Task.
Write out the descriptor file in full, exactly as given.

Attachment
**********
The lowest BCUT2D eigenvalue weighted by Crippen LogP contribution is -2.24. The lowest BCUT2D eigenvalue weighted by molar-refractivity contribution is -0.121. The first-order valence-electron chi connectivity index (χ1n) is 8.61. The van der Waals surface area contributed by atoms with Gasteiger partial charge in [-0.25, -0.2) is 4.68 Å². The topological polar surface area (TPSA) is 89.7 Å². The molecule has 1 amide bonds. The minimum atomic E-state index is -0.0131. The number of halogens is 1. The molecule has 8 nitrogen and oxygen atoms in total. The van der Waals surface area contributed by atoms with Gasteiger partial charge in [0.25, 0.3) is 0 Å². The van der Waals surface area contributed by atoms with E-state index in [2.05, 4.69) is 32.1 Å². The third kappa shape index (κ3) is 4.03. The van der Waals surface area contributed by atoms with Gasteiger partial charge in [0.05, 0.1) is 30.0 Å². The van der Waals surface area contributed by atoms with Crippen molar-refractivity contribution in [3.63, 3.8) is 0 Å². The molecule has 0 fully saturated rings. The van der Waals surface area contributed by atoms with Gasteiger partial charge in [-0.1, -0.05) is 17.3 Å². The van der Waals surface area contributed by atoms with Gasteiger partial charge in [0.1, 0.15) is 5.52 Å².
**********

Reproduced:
The lowest BCUT2D eigenvalue weighted by Crippen LogP contribution is -2.24. The lowest BCUT2D eigenvalue weighted by molar-refractivity contribution is -0.121. The first-order valence-electron chi connectivity index (χ1n) is 8.61. The van der Waals surface area contributed by atoms with Gasteiger partial charge in [-0.25, -0.2) is 4.68 Å². The topological polar surface area (TPSA) is 89.7 Å². The molecule has 1 amide bonds. The minimum atomic E-state index is -0.0131. The number of halogens is 1. The molecule has 8 nitrogen and oxygen atoms in total. The van der Waals surface area contributed by atoms with Gasteiger partial charge in [0.25, 0.3) is 0 Å². The van der Waals surface area contributed by atoms with E-state index in [2.05, 4.69) is 32.1 Å². The third kappa shape index (κ3) is 4.03. The van der Waals surface area contributed by atoms with Gasteiger partial charge in [0.05, 0.1) is 30.0 Å². The van der Waals surface area contributed by atoms with Crippen molar-refractivity contribution in [3.63, 3.8) is 0 Å². The molecule has 0 fully saturated rings. The van der Waals surface area contributed by atoms with Gasteiger partial charge in [-0.1, -0.05) is 17.3 Å². The van der Waals surface area contributed by atoms with Gasteiger partial charge in [0.1, 0.15) is 5.52 Å².